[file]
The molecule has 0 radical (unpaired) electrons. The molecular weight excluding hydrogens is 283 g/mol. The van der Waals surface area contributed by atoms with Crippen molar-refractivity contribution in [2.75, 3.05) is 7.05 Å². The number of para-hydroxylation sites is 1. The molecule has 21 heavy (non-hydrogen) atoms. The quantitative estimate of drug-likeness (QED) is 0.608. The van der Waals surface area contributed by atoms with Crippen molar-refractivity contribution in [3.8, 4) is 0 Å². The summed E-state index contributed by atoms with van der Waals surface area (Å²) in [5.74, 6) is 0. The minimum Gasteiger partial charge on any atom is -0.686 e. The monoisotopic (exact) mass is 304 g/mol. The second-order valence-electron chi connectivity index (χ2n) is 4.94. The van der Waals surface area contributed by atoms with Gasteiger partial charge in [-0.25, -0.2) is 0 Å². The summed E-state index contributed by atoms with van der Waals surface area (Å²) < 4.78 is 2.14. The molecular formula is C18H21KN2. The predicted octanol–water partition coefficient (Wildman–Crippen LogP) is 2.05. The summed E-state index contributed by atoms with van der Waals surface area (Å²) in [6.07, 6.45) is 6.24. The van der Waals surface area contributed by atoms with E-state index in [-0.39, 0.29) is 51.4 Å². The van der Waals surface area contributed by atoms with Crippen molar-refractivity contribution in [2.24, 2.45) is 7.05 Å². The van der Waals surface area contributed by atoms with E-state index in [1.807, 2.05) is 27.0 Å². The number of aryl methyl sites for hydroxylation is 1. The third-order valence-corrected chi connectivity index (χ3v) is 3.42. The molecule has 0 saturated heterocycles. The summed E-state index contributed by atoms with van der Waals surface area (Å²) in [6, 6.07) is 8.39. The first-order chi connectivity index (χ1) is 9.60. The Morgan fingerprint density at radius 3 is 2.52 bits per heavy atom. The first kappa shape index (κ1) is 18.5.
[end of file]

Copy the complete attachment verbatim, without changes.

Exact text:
The molecule has 0 radical (unpaired) electrons. The molecular weight excluding hydrogens is 283 g/mol. The van der Waals surface area contributed by atoms with Crippen molar-refractivity contribution in [2.75, 3.05) is 7.05 Å². The number of para-hydroxylation sites is 1. The molecule has 21 heavy (non-hydrogen) atoms. The quantitative estimate of drug-likeness (QED) is 0.608. The van der Waals surface area contributed by atoms with Crippen molar-refractivity contribution in [3.8, 4) is 0 Å². The summed E-state index contributed by atoms with van der Waals surface area (Å²) in [5.74, 6) is 0. The minimum Gasteiger partial charge on any atom is -0.686 e. The monoisotopic (exact) mass is 304 g/mol. The second-order valence-electron chi connectivity index (χ2n) is 4.94. The van der Waals surface area contributed by atoms with Gasteiger partial charge in [-0.25, -0.2) is 0 Å². The summed E-state index contributed by atoms with van der Waals surface area (Å²) < 4.78 is 2.14. The molecular formula is C18H21KN2. The predicted octanol–water partition coefficient (Wildman–Crippen LogP) is 2.05. The summed E-state index contributed by atoms with van der Waals surface area (Å²) in [6.07, 6.45) is 6.24. The van der Waals surface area contributed by atoms with E-state index in [-0.39, 0.29) is 51.4 Å². The van der Waals surface area contributed by atoms with Crippen molar-refractivity contribution in [2.24, 2.45) is 7.05 Å². The van der Waals surface area contributed by atoms with E-state index in [1.807, 2.05) is 27.0 Å². The number of aryl methyl sites for hydroxylation is 1. The third-order valence-corrected chi connectivity index (χ3v) is 3.42. The molecule has 0 saturated heterocycles. The summed E-state index contributed by atoms with van der Waals surface area (Å²) in [6, 6.07) is 8.39. The first-order chi connectivity index (χ1) is 9.60. The Morgan fingerprint density at radius 3 is 2.52 bits per heavy atom. The first kappa shape index (κ1) is 18.5.